When voting machines are sold, the manufactures include a privacy clause that prevents in depth inspection of the machine software and methods of operation. You can buy it but the only people who can look inside are manufacturer representatives.

Kim Zetter of Wired Magazine reported on a comprehensive study done for Ohio on the iVotronic touch screens, the very machines everywhere in South Carolina. She noted that “the ES&S tabulation system and the voting machine firmware were rife with basic buffer overflow vulnerabilities that would allow an attacker to easily take control of the systems and ‘exercise complete control over the results reported by the entire county election system.'”

The study discovered that a hacker with just an infrared enabled Palm Pilot or cell phone can hack any of these voting machines with infrared ports. Once in, the hacker could alter memory, “ballot handling,” and manipulate other machine processes.

This news should have rocked the nation given the presence of touch screens in almost every state.

The iVotronic machines are the very same voting equipment that dropped a carefully estimated 14,000 votes for just one candidate for Congress in Florida’s 13th Congressional district in 2006. The problem was characterized as “machine malfunction” in the election contest filed with Congress in behalf of Democratic candidate Christine Jennings. Apparently, this was the type of “malfunction” that produces consistent results in just one direction, for just one candidate.

Maybe these recurring problems and design concerns are the reason voting machine vendors are reluctant to guarantee their products. Zero Guarantee from Vendors for Voting System’s Performance, P. Lehto)

Will Common Sense and the Law Prevail?

Not a chance! It’s not at all difficult to determine the clear intent of the South Carolina Constitution. The law means what it says, “the ballots shall not be counted in secret.” But doesn’t the U.S. Constitution state that “Article 1, Section 8. The powers of Congress. To declare war”?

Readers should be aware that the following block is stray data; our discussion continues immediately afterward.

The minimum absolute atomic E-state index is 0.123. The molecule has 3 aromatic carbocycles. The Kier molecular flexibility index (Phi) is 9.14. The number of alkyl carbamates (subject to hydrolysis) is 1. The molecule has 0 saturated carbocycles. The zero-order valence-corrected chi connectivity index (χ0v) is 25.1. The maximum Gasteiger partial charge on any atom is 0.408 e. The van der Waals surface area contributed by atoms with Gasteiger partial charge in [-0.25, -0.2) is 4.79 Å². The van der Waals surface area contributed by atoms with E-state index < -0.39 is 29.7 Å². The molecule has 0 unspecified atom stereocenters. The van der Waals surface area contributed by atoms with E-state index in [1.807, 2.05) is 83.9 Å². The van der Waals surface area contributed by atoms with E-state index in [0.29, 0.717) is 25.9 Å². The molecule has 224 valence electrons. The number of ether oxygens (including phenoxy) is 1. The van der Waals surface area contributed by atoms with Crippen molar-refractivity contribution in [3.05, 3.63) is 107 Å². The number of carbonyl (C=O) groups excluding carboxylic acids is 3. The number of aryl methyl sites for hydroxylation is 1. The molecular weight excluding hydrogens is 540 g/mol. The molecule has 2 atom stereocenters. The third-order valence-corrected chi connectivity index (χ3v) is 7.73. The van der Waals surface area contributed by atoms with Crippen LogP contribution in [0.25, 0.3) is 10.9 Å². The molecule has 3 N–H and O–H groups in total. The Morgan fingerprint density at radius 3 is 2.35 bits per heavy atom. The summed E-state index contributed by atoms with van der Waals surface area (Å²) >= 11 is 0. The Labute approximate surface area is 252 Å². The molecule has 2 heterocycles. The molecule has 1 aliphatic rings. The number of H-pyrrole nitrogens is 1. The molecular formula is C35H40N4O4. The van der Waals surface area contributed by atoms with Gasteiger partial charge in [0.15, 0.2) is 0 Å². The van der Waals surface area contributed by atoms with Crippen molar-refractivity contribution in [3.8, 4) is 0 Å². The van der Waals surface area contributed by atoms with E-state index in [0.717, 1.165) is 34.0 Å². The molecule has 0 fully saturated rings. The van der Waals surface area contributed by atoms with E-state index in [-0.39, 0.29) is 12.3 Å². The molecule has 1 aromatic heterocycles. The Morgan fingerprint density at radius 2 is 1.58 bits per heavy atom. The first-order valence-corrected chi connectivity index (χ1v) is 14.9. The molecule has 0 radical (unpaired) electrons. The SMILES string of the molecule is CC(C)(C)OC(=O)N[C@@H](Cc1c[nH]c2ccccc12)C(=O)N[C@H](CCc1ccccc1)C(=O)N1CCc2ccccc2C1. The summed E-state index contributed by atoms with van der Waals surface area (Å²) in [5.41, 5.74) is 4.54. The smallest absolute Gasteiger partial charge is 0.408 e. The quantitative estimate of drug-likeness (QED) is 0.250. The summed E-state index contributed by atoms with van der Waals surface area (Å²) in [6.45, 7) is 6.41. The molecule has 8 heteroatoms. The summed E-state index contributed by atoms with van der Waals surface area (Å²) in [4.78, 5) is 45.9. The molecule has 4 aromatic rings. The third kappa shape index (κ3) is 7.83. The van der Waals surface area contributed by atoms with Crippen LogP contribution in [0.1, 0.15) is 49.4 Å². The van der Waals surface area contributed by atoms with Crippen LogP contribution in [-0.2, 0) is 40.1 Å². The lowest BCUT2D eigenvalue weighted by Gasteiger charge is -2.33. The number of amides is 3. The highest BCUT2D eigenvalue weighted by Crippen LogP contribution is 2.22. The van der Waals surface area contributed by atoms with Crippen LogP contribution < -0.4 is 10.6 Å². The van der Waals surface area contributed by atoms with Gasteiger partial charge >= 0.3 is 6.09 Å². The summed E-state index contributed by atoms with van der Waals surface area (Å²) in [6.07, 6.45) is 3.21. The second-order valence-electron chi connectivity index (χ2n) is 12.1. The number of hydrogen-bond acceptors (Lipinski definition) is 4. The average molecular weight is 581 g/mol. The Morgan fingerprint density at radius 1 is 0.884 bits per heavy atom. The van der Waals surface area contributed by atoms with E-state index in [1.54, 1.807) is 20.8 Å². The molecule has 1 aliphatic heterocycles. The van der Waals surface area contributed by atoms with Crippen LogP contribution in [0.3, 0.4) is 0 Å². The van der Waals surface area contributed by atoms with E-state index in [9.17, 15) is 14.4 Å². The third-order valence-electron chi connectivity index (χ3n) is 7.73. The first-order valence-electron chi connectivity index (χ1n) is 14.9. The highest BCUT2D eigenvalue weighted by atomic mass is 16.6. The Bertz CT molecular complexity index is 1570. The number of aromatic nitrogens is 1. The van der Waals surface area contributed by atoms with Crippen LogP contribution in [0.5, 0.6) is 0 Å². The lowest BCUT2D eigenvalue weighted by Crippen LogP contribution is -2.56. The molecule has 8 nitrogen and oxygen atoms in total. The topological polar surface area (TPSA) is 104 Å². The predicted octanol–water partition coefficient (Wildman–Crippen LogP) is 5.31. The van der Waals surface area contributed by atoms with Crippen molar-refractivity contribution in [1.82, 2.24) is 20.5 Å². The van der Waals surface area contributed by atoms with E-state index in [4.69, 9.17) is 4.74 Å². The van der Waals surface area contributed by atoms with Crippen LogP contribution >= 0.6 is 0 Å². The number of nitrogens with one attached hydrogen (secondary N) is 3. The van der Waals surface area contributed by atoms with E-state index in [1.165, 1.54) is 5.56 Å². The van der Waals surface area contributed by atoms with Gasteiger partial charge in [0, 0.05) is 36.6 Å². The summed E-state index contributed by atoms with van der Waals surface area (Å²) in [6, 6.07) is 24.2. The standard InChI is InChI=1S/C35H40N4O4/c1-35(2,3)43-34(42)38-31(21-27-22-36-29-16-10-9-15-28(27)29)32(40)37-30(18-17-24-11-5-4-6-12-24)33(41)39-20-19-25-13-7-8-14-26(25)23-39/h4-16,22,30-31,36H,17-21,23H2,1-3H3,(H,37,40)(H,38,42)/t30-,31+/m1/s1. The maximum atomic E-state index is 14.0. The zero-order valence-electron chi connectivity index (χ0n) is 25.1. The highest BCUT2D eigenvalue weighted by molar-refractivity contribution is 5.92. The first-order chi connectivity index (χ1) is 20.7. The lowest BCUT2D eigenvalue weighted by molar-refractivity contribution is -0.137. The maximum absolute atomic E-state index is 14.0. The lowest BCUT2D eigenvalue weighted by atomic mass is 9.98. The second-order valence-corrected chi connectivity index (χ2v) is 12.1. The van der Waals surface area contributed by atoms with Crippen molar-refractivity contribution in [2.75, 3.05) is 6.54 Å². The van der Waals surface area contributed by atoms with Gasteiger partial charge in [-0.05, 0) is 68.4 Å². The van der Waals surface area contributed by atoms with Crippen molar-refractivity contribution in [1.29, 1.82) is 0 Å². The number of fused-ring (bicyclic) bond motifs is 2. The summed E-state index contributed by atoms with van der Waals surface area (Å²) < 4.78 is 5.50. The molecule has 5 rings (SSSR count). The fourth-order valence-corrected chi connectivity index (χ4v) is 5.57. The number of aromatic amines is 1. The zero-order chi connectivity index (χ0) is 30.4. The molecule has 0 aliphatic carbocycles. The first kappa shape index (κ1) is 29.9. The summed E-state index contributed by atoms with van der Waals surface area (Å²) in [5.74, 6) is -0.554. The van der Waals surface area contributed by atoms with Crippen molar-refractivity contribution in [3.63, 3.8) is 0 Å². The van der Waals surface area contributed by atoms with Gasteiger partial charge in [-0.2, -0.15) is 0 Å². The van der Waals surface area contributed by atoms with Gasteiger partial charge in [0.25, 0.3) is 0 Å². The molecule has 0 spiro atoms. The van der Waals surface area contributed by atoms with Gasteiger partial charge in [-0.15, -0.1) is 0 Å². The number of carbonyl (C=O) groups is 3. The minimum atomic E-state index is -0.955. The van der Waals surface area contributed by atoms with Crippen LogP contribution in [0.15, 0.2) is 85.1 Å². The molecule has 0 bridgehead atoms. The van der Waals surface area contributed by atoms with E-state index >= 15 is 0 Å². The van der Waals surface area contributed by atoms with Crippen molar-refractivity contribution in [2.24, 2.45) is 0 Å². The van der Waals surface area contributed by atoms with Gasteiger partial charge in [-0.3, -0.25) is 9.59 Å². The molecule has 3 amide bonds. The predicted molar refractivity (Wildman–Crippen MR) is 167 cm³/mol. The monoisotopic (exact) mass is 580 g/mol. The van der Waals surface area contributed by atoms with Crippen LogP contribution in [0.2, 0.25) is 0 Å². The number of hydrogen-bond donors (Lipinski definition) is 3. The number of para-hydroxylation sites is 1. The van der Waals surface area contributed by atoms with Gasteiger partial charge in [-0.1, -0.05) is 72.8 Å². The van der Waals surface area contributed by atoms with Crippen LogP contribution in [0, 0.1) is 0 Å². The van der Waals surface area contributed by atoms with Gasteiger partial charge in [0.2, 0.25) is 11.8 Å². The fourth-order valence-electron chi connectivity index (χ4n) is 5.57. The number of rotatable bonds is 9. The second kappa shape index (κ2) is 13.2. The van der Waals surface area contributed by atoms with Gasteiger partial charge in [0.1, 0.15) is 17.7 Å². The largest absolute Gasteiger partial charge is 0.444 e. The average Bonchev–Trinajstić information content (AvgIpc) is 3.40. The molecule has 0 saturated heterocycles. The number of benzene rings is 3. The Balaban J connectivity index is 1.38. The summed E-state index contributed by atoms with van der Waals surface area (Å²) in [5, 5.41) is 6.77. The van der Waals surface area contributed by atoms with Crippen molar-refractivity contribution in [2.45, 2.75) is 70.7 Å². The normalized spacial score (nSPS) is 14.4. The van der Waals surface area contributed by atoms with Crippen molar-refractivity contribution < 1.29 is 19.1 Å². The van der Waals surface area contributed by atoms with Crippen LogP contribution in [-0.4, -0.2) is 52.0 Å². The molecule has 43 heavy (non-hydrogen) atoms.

So much for the English language and the law. We’re at the mercy of a justice system that genuflects before power and politics and embraces convenience. Will we be saved by judges who’ve created their own code, just like those Florida voting machines: “flip-flopping” every time in the direction of power and control, by the few against the rights of the many in a relentlessly consistent pattern that strips us of our most fundamental legal protections.

New Hampshire and South Carolina are just previews of February 5, “Super Tuesday” when primaries will be held in 24 states.

These states have voting and vote counting that is conducted in secret by machines made and serviced by private firms; and voting that cannot be easily and quickly verified. The citizens’ right to know is casually surrendered to e-voting manufacturers by the officials sworn to serve those very citizens.

Almost all of the states have restrictive recount laws that require a very close election, a 1% or less difference in some cases. This effectively bars recounts unless “malfunctions” or vote stealing is marginal. Even if election fraud or “machine malfunction” is suspected for very good reasons, the right to recount is limited to only elections where mistakes or stealing produce a very thin margin.

These touch screen “ballots” are nothing more than a computerized record (not a ballot). After the election, citizens almost always lack the right to examine that computerized records and are typically barred from reviewing the paper forms they mark for optical scan voting machines.

How can those elected claim to rule when they’re unable to prove the first and most fundamental requirement of an election – that they have the right to serve by having legitimately claimed a plurality or majority of the votes cast.

END